15/01/2021

Ali's hunt for change in the accessibility of physical activity

Ali Jawad is pushing for change in the accessibility of physical activity

Having consulted the disabled community, Ali Jawad is convinced the time is now for change in the accessibility of physical activity. 

Last summer the Paralympian ran an online survey asking disabled people about their experiences of activity and the results told a story of constant struggle. 

With COVID-19 creating further barriers to participation, the key takeaway from the survey was the lack of knowledge of what is needed for disabled people to access sport and exercise. 

The month-long consultation garnered more than 250 responses, first-hand detail of the disability community's feeling that the sector could do much more to help improve their active lives. 

“The results were really quite clear,” Ali said. “The main learning is the lack of knowledge to help disabled people and guide them on their exercise journey.

“They are not confident in going to gyms because of the lack of accessibility. When we talk about accessibility we’re not talking about the buildings itself but the equipment in the gyms. 

“We know that not many have swing away machinery so you can put your wheelchair in there, a lot of the equipment is fixed and not accessible.  

“That confirmed to me that we need to drive policy on this. If you’re going to have an accessible building then the equipment itself has to be accessible too, there’s no point going to a building and you can’t use anything. 

“The big responses were that when disabled people go to gyms they are trained like non-disabled people, which could be dangerous. It could injure them. 

“I think there’s a need for more disabled personal trainers and the fitness industry need to train and encourage more disabled PT’s or make their courses more disability specific.” 

There's plenty of potential in the new virtual world we are living in - from work to workouts - during the COVID-19 pandemic. 

But Ali’s survey reveals the benefits are yet to trickle down to the disability exercise sector, with his responses highlighting a clear desire for disability physical activity to be greater supported online through resources like Parasport's Home Workout Zone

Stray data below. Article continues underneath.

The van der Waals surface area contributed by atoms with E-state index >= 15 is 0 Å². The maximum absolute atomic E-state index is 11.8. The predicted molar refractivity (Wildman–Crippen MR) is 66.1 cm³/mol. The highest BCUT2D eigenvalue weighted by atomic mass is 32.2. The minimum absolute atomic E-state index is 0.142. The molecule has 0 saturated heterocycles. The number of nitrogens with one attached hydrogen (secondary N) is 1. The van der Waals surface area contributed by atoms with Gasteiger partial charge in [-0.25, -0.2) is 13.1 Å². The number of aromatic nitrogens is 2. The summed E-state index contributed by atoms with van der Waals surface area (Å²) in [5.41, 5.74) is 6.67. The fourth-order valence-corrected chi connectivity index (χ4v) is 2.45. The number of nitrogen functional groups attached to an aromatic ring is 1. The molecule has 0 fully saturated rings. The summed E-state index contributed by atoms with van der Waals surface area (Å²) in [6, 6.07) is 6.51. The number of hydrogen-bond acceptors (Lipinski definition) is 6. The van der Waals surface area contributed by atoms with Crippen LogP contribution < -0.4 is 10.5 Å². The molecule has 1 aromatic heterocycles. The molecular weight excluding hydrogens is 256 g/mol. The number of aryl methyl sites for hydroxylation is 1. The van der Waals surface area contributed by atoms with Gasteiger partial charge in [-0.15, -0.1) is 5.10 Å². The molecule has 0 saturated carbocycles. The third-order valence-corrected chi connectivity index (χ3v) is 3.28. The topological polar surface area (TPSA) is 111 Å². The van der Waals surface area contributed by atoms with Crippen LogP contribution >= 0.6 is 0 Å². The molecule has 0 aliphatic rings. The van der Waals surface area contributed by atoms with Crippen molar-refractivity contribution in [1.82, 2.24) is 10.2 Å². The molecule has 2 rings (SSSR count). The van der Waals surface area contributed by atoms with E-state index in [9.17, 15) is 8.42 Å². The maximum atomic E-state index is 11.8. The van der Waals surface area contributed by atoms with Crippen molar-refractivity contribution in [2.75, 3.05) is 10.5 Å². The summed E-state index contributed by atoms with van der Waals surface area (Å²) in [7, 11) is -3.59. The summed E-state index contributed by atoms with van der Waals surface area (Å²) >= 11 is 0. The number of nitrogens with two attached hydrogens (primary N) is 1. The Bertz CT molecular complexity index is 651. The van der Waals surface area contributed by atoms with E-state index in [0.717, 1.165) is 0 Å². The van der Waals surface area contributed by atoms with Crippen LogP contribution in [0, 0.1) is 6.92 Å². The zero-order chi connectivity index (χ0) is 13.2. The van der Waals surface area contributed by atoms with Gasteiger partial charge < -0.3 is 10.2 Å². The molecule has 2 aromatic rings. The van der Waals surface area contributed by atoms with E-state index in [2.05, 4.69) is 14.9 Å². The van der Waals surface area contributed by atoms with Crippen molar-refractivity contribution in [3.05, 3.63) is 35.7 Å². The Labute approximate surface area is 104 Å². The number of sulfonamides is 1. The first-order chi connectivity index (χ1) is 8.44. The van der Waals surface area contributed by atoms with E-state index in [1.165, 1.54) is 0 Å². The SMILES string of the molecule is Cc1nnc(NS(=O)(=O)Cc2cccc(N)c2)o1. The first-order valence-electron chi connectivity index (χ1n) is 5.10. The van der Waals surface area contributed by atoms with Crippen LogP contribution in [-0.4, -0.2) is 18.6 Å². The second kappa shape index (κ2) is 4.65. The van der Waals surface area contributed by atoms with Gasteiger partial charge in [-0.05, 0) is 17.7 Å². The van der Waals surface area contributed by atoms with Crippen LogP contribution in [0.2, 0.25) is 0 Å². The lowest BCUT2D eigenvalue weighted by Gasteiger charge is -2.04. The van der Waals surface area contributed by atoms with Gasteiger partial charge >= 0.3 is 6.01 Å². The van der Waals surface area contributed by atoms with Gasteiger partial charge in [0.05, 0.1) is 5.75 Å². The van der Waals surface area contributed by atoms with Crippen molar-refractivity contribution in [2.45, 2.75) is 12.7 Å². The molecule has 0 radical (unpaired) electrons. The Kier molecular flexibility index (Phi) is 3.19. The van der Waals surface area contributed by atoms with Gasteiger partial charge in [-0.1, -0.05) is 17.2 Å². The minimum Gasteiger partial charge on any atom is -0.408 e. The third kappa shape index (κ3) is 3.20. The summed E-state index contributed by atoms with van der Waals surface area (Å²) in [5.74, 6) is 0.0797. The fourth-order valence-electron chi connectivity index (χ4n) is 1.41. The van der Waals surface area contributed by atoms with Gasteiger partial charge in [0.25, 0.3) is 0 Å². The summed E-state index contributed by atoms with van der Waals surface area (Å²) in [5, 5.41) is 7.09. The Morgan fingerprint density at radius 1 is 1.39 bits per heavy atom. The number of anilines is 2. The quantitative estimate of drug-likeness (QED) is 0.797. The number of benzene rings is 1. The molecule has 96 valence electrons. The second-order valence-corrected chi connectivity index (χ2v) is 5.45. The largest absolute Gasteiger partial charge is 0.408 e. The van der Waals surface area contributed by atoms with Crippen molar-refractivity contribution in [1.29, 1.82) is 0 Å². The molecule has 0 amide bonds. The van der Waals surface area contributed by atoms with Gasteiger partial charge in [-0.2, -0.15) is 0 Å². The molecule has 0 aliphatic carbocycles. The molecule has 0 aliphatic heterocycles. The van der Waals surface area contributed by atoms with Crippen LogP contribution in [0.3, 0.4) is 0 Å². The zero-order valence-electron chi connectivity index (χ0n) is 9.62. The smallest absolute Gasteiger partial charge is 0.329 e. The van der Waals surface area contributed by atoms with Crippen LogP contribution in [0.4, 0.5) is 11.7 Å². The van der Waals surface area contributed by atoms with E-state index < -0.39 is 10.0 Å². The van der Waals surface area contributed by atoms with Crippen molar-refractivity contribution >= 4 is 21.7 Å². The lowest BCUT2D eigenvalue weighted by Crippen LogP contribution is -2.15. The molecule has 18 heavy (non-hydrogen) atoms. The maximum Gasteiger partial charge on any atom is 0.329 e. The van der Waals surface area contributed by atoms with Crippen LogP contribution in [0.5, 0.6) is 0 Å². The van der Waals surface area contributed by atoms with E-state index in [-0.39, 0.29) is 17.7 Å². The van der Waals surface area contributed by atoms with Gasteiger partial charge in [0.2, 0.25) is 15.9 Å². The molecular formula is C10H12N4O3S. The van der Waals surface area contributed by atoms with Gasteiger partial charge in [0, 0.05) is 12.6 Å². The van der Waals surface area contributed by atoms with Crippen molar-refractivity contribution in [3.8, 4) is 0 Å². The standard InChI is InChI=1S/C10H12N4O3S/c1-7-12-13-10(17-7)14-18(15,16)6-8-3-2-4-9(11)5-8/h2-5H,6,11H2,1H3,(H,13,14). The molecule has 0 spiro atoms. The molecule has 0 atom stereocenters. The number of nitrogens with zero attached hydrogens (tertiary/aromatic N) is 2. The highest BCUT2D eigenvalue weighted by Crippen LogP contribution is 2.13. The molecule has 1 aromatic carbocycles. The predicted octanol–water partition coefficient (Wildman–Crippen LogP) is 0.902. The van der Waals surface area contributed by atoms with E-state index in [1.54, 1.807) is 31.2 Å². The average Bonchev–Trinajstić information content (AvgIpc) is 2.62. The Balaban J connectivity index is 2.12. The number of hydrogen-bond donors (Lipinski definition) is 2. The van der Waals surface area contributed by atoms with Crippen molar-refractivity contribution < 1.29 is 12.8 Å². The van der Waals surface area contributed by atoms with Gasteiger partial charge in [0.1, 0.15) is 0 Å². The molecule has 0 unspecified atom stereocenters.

“When it comes to apps, 90 per cent of our responses said that they don’t think the tech apps were truly accessible to them,” Ali added. 

“Obviously disabled people now aren’t able to get to gyms, you need accessibility when it comes to apps. 

“Disabled people are so vulnerable now in terms of keeping their physical activity high because of this lack of online accessibility, that needs to be addressed and I’m hoping to potentially address it.” 

With these concerns in mind, Ali believes he has a solution. Launching this summer, he is working on an app to fill the void which will support disability fitness worldwide. 

It is an ambitious project which Ali sees as a one stop shop for disability exercise, featuring a whole range of content from remote activities and classes to nutritional information, a podcast and a unique rating system which allows users to rate their gym’s accessibility. 

From this, he hopes to drive change in poorly-rated gyms and help develop facilities on a wide scale. 

“A fitness app specially designed for the disability community is what I envisage,” Ali added. 

“I’m not going to have a non-disabled person presented in the app, it’s about relating to the demonstrator and also giving you knowledge about how to do the exercise. 

“It’s not a PT app. It’s an app to give you the information so you can pick what you want to do and how to do it. 

“If gyms are rated poorly we’re going to approach them to try and improve that. That’s how we encourage social change. Then we can go to the government from there with this evidence.”